The Tennessee Chiropractic Association (TCA) is pleased to share the latest in an ever-growing list of national and international health care authorities who are citing the effectiveness of spinal manipulation as an early treatment for pain before prescription painkillers. The World Health Organization (WHO) recently published recommendations to manage low back pain initially with non-pharmaceutical interventions, such as spinal manipulation, while avoiding opioids, spinal injections and surgery.
In the Bulletin of the World Health Organization article, “Care for low back pain: can health systems deliver?” authors review six sets of updated international guidelines for managing low back pain, pointing out that all recommend avoiding medication, if possible, as a first step. They also highlight that after educating patients about low back pain and urging them to remain active, the second-step care options generally include: therapies such as spinal manipulation, most often performed by a doctor of chiropractic (DC), as well as massage and exercise. International guidelines also prioritize psychological and complementary therapies, such as mindfulness-based stress reduction, yoga, acupuncture and tai chi, over medical and surgical interventions.
“Here is just another prime example of the care we provide being effective and needed as a first-line approach to pain,” noted Dr. Brock Martin, TCA Vice-President. “It is important that those with the power to shape policy not only acknowledge this and other recommendations from leading health care organizations, but implement change to help end the opioid crisis.”
Changing the Culture
The authors point out, however, that reaching a worldwide low back pain consensus among all healthcare providers and payers will require a system-wide change involving governments, employers, consumers, professional organizations and other stakeholders. The Foundation for Chiropractic Progress (F4CP), a not-for-profit organization which has supported TCA efforts, including high-profile newspaper and billboard messaging, is dedicated to educating the public about the value of chiropractic care and recommends the following to help usher in this cultural change:
- Reduce co-pays for evidence-based, effective treatments such as chiropractic care, acupuncture and occupational therapy;
- Decrease unnecessary administrative obstacles, such as medical necessity reviews for these conservative, cost-effective treatments;
- Refine visit limits to encourage members to make such therapies part of their long-term, chronic pain management strategy, preventing the need for pharmacologic intervention;
- As authors also note, attempts to reduce opioid prescriptions should be accompanied by adequate access to substance-use disorder services, social programs and evidence-based non-pharmacological approaches to relieve psychological and physical pain.
As patients take advantage of non-pharmacological care approaches and experience better outcomes, cultural expectations and beliefs around managing low back pain will change. Continued research on the efficacy of non-pharmacological approaches to low back pain would also help advance this cultural shift.
For example, a study published in The Journal of Alternative and Complimentary Medicine concluded that adults receiving chiropractic care for low back pain were 55% less likely to fill a prescription for an opioid analgesic in comparison to adults who did not receive chiropractic care. The object of the investigation was to evaluate the association between utilization of chiropractic services and the use of prescription opioid medications. Based on the findings, the TCA reasons that pain management services provided by DCs may allow patients to use lower or less frequent doses of opioids, leading to reduced costs and risk of adverse effects.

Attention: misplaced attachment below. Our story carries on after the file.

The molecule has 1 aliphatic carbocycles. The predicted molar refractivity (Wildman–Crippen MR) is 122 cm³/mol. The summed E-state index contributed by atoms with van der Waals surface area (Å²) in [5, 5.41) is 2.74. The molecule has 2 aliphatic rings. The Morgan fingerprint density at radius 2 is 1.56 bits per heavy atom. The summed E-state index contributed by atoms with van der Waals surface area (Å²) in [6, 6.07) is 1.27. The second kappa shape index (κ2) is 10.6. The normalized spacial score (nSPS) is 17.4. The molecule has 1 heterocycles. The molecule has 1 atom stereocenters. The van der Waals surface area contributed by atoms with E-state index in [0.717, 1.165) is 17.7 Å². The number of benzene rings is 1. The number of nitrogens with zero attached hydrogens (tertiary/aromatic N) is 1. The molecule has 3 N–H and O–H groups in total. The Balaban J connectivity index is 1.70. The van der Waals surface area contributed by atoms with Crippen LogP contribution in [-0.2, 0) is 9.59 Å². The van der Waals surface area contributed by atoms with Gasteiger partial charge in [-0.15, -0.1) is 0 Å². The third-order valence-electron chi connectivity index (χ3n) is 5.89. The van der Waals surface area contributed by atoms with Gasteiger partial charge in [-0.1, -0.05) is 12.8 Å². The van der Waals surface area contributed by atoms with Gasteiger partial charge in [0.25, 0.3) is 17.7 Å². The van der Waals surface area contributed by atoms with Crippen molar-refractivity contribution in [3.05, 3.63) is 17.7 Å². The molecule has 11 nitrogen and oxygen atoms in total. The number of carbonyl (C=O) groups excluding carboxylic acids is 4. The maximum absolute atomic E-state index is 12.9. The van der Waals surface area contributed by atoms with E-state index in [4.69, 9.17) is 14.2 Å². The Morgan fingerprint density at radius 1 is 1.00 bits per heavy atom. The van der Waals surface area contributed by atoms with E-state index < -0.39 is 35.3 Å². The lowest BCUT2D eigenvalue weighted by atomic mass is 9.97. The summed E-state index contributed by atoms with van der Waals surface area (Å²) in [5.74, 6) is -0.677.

DCs lead in safe, effective low back pain management
DCs are front-line providers for spinal health and well-being, specifically as it relates to the management of back, neck and headache pain. In addition, DCs are required to receive a minimum of seven years of higher-level education—similar to other healthcare providers. In addition, DCs are specifically trained to diagnose, evaluate and provide non-pharmaceutical care and rehabilitation to individuals suffering from acute, subacute and chronic low back and neck pain, headaches, neuro-musculoskeletal and other related conditions.
“It is exciting to be a part of this monumental shift toward evidence-based, safer care for the millions of patients worldwide suffering from low back pain,” said Sherry McAllister, DC, executive vice president of F4CP. “We urge the WHO to move forward in establishing international guidelines for the condition that advises against ineffective pharmacological and surgical care approaches and embraces drug-free pain management methods, such as spinal manipulation delivered by a doctor of chiropractic.”
About the Tennessee Chiropractic Association
The Tennessee Chiropractic Association (TCA) is a dynamic advocate for chiropractic, driven to support all Tennessee licensed chiropractic physicians and the patients they represent. The TCA works toward equal recognition and participation for chiropractic in government health care programs, in private insurance plans, and in all other arenas which impact the delivery of health care to the people of Tennessee. Visit www.TNChiro.com.
About the Foundation for Chiropractic Progress
A not-for-profit organization, the Foundation for Chiropractic Progress (F4CP) informs and educates the general public about the value of chiropractic care and its role in drug-free pain management. Visit www.f4cp.org.